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Thursday, December 15, 2011

A little out-of-county jaunt

But this was no ordinary chase. This was a bird (Slaty-backed Gull) we've been thinking about for many years now, but haven't even had a candidate to chase after anywhere in Michigan. The only existing Michigan record is from 1981, a one day wonder at the Sault Ste. Marie dump which was not chasable. This bird has provided little solace. Especially in light of the rash of recent records in the Great Lakes region, notably multiple records from Minnesota and Wisconsin, and at least one from the Illinois/Indiana area of Lake Michigan. Anyway, not a few of us state listers have dreamt of finding our own adult Slaty-backed Gull at our local dump. It just seems SO identifiable, and just a matter of time. But in this case, Dan Duso of the Saginaw Bay area found himself in this enviable position while birding the Republic Landfill near Standish, Bay County, 2 days ago. His initial reports and photos of a possible Slaty-backed Gull started to trickle out on the 13th, and the first chasers arrived on scene yesterday, posting these tantalizing photos which appeared to clinch the ID issue (with a mantle this dark one really only had to assess the extent and position of white in the outer primaries to make a confident ID).

So, the chase was on. I arrived mid-morning and was able to get some pretty amazing views as this bird hurtled over the dump with 1000+ Herrings, ~10 Glaucous, 1 Great Black-backed, at least 2 Iceland Gulls, and a handful of Ring-billeds:This was a long-awaited life bird for me, and will represent a 2nd state record if accepted by MBRC. I won't go to the mat on ID other than to say that every assessable field mark I checked appeared to be pretty classic for Slaty-backed Gull. In terms of age, it may not be quite fully adult, as evidenced by the dusky bill and obvious brownish cast to the primary coverts and primary bases. The tail of this bird conclusively shows no black (we had thought from Dan Duso's initial photos that it did have some black). So it could plausibly be either only a 4Y bird which has not quite reached full definitive plumage (like some Great Black-backeds often do), or a full adult (=after third year [ATY]). Pyle Guide II mentions that 4Y (of which less than 5% are assignable confidently to this category) is best identified by "outer primary coverts with more extensive blackish markings" (vs. slate gray or with "limited blackish on outer webs" in A4Y), and small p10 mirrow with no p9 mirror (vs. either just p10 or both p9 and p10 with "distinct white mirrors".) I don't think we have enough to confidently call this a 4Y, but would like to hear others' opinions. Here is today's eBird checklist:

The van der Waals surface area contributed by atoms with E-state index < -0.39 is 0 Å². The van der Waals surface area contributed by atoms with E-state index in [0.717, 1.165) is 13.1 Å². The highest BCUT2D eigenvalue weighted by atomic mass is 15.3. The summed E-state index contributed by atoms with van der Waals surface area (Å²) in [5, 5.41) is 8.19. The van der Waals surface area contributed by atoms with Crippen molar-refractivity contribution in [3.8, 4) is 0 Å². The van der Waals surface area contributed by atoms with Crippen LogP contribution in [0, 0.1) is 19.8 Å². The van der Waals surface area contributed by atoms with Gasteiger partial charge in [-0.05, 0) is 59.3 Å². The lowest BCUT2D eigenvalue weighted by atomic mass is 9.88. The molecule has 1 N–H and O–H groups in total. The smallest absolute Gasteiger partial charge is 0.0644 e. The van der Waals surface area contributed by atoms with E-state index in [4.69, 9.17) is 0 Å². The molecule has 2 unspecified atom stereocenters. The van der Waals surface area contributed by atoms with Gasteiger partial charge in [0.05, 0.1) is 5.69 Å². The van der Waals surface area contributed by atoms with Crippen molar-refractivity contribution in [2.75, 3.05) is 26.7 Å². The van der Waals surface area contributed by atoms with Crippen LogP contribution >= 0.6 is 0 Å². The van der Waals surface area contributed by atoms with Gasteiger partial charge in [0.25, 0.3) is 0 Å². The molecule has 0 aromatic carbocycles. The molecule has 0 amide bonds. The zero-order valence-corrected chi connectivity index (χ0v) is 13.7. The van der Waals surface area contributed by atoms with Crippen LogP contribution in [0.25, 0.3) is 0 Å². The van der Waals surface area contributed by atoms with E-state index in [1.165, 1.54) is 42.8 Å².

Kudos to Dan Duso for finding this amazing record, Myles Willard and others for checking up on it, and getting the word out, and to Karl Overman for being sure we all knew about it.

Monday, December 5, 2011

The joy of long-distance Thayer's Gull identfication

One of my easiest remaining Kent Co. ticks is Thayer's Gull. Problem is, the only location in our lovely county which has a gull concentration is the Kent Co. landfill. And the viewing at this location is about as inopportune as it gets for gull watchers. The closest vantage is about .35 miles from the dump site, or 567 m (~5.67 football fields):Thayer's Gull identification is a quagmire in and of itself, so trying to do it at this distance is doubly troublesome. Some basic background: Thayer's and Iceland Gulls clearly constitute a clade, but instead of fitting nicely into 2 bimodal categories which we can easily separate (as suggested by the names), they form a cline of variation from black-primaried birds (=Thayer's) in their western arctic breeding areas to white-primaried birds in the European arctic (=nominate Iceland [glaucoides]). The 'in between' birds in the eastern N. American arctic, are grayish-primaried and are called "Kumlien's" Iceland Gull. The challenge with this group is deciding which phenotypes to classify as pure Thayer's, which as pure Kumlien's Iceland, and which to classify as unknown. Some of the birds between Thayer's and Kumlien's Iceland are even referred to as hybrids/intergrades, though on what basis (and what such a moniker actually connotes: if the bird looked exactly like both its parents how is that a hybrid/intergrade?!?) I don't claim to know. So to get to my bird from today let's start here: a plate comparing the wingtip pattern of large adult gulls, from "Gulls of North America, Europe, and Asia" by Olsen and Larsson (2003). Birds 13-16 are given to show the range of variation of acceptable Thayer's from darkest above to palest below, while bird 17 defies identification (would genetics show this bird to classify easily as one or the other when there's a cline of variation? I personally doubt it, but am not a geneticist so someone please relieve me of my ignorance), and plate 18 shows the extreme dark example of Kumlien's Iceland: